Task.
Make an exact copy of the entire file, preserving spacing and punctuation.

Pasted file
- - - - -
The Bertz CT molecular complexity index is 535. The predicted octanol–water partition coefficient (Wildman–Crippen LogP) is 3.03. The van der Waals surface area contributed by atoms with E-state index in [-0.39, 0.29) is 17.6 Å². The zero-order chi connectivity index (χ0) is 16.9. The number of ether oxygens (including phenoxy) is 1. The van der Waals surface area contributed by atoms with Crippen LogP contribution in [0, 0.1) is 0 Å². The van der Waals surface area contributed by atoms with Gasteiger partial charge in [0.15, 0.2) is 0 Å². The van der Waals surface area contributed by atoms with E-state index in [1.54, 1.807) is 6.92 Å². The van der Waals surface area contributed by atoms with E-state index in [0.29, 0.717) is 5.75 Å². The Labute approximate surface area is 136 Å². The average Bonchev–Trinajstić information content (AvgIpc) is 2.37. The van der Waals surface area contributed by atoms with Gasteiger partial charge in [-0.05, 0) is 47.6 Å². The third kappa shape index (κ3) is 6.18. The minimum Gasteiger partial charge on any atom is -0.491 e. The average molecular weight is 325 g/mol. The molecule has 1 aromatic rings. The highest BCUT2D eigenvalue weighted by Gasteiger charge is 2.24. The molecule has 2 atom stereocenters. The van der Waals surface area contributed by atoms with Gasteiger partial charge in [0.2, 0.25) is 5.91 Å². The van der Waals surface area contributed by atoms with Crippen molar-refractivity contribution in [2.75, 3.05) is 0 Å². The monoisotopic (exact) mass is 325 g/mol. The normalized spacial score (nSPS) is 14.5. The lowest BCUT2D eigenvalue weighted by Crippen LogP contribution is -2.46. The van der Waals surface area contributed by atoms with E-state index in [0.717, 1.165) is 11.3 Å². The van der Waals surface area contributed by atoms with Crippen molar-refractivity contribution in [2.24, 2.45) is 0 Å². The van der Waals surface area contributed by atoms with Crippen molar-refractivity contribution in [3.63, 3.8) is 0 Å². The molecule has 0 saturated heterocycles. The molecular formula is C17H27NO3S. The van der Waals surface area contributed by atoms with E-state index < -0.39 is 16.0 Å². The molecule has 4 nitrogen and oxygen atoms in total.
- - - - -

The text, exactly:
The Bertz CT molecular complexity index is 535. The predicted octanol–water partition coefficient (Wildman–Crippen LogP) is 3.03. The van der Waals surface area contributed by atoms with E-state index in [-0.39, 0.29) is 17.6 Å². The zero-order chi connectivity index (χ0) is 16.9. The number of ether oxygens (including phenoxy) is 1. The van der Waals surface area contributed by atoms with Crippen LogP contribution in [0, 0.1) is 0 Å². The van der Waals surface area contributed by atoms with Gasteiger partial charge in [0.15, 0.2) is 0 Å². The van der Waals surface area contributed by atoms with E-state index in [1.54, 1.807) is 6.92 Å². The van der Waals surface area contributed by atoms with E-state index in [0.29, 0.717) is 5.75 Å². The Labute approximate surface area is 136 Å². The average Bonchev–Trinajstić information content (AvgIpc) is 2.37. The van der Waals surface area contributed by atoms with Gasteiger partial charge in [-0.05, 0) is 47.6 Å². The third kappa shape index (κ3) is 6.18. The minimum Gasteiger partial charge on any atom is -0.491 e. The average molecular weight is 325 g/mol. The molecule has 1 aromatic rings. The highest BCUT2D eigenvalue weighted by Gasteiger charge is 2.24. The molecule has 2 atom stereocenters. The van der Waals surface area contributed by atoms with Gasteiger partial charge in [0.2, 0.25) is 5.91 Å². The van der Waals surface area contributed by atoms with Crippen molar-refractivity contribution in [2.75, 3.05) is 0 Å². The monoisotopic (exact) mass is 325 g/mol. The normalized spacial score (nSPS) is 14.5. The lowest BCUT2D eigenvalue weighted by Crippen LogP contribution is -2.46. The van der Waals surface area contributed by atoms with E-state index in [0.717, 1.165) is 11.3 Å². The van der Waals surface area contributed by atoms with Crippen molar-refractivity contribution in [2.24, 2.45) is 0 Å². The van der Waals surface area contributed by atoms with Crippen molar-refractivity contribution in [3.63, 3.8) is 0 Å². The molecule has 0 saturated heterocycles. The molecular formula is C17H27NO3S. The van der Waals surface area contributed by atoms with E-state index < -0.39 is 16.0 Å². The molecule has 4 nitrogen and oxygen atoms in total.